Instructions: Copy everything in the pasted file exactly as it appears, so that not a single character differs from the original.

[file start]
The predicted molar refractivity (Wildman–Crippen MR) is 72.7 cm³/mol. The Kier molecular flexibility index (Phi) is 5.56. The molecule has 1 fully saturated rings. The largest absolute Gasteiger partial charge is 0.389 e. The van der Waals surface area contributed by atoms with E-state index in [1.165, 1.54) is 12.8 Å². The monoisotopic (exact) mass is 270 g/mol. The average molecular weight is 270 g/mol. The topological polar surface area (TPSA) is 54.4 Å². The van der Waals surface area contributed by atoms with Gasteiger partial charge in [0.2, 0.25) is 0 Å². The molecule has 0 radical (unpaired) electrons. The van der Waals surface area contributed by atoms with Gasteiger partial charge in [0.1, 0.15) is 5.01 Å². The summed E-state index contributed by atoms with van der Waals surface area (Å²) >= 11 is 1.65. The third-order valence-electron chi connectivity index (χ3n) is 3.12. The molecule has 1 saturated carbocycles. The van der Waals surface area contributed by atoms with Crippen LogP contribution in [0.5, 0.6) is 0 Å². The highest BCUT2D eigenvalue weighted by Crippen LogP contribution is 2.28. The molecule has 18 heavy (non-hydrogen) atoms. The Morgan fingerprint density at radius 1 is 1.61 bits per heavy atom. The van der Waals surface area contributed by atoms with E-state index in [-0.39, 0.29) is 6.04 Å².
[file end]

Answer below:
The predicted molar refractivity (Wildman–Crippen MR) is 72.7 cm³/mol. The Kier molecular flexibility index (Phi) is 5.56. The molecule has 1 fully saturated rings. The largest absolute Gasteiger partial charge is 0.389 e. The van der Waals surface area contributed by atoms with E-state index in [1.165, 1.54) is 12.8 Å². The monoisotopic (exact) mass is 270 g/mol. The average molecular weight is 270 g/mol. The topological polar surface area (TPSA) is 54.4 Å². The van der Waals surface area contributed by atoms with Gasteiger partial charge in [0.2, 0.25) is 0 Å². The molecule has 0 radical (unpaired) electrons. The van der Waals surface area contributed by atoms with Gasteiger partial charge in [0.1, 0.15) is 5.01 Å². The summed E-state index contributed by atoms with van der Waals surface area (Å²) >= 11 is 1.65. The third-order valence-electron chi connectivity index (χ3n) is 3.12. The molecule has 1 saturated carbocycles. The van der Waals surface area contributed by atoms with Crippen LogP contribution in [0.5, 0.6) is 0 Å². The highest BCUT2D eigenvalue weighted by Crippen LogP contribution is 2.28. The molecule has 18 heavy (non-hydrogen) atoms. The Morgan fingerprint density at radius 1 is 1.61 bits per heavy atom. The van der Waals surface area contributed by atoms with E-state index in [-0.39, 0.29) is 6.04 Å².